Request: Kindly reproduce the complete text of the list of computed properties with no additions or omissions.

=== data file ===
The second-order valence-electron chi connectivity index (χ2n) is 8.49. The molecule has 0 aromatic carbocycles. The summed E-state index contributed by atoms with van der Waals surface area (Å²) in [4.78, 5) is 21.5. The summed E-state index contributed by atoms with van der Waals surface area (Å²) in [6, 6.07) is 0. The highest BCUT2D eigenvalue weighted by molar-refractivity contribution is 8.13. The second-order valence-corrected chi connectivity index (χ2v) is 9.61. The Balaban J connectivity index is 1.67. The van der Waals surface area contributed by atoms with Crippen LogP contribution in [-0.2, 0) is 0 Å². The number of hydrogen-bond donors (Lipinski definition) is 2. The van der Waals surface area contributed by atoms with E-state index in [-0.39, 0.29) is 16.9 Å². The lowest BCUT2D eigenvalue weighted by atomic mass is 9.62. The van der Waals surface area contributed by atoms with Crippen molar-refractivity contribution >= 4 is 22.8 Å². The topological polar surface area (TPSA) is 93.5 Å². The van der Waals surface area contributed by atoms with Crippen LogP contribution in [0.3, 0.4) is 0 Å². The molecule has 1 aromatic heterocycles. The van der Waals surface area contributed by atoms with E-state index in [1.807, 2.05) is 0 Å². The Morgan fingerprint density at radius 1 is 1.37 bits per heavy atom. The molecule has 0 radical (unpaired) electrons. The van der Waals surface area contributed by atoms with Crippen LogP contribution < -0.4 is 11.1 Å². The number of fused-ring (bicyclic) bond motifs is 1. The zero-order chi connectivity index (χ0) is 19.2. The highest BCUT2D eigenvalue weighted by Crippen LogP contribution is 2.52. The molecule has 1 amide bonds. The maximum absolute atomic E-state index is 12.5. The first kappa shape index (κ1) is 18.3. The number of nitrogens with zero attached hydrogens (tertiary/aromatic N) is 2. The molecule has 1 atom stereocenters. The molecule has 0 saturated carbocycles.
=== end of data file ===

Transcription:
The second-order valence-electron chi connectivity index (χ2n) is 8.49. The molecule has 0 aromatic carbocycles. The summed E-state index contributed by atoms with van der Waals surface area (Å²) in [4.78, 5) is 21.5. The summed E-state index contributed by atoms with van der Waals surface area (Å²) in [6, 6.07) is 0. The highest BCUT2D eigenvalue weighted by molar-refractivity contribution is 8.13. The second-order valence-corrected chi connectivity index (χ2v) is 9.61. The Balaban J connectivity index is 1.67. The van der Waals surface area contributed by atoms with Crippen LogP contribution in [-0.2, 0) is 0 Å². The number of hydrogen-bond donors (Lipinski definition) is 2. The van der Waals surface area contributed by atoms with E-state index in [-0.39, 0.29) is 16.9 Å². The lowest BCUT2D eigenvalue weighted by atomic mass is 9.62. The van der Waals surface area contributed by atoms with Crippen molar-refractivity contribution >= 4 is 22.8 Å². The topological polar surface area (TPSA) is 93.5 Å². The van der Waals surface area contributed by atoms with Crippen LogP contribution in [0.3, 0.4) is 0 Å². The molecule has 1 aromatic heterocycles. The van der Waals surface area contributed by atoms with E-state index in [1.807, 2.05) is 0 Å². The Morgan fingerprint density at radius 1 is 1.37 bits per heavy atom. The molecule has 0 radical (unpaired) electrons. The van der Waals surface area contributed by atoms with Crippen LogP contribution < -0.4 is 11.1 Å². The number of fused-ring (bicyclic) bond motifs is 1. The zero-order chi connectivity index (χ0) is 19.2. The highest BCUT2D eigenvalue weighted by Crippen LogP contribution is 2.52. The molecule has 1 amide bonds. The maximum absolute atomic E-state index is 12.5. The first kappa shape index (κ1) is 18.3. The number of nitrogens with zero attached hydrogens (tertiary/aromatic N) is 2. The molecule has 1 atom stereocenters. The molecule has 0 saturated carbocycles.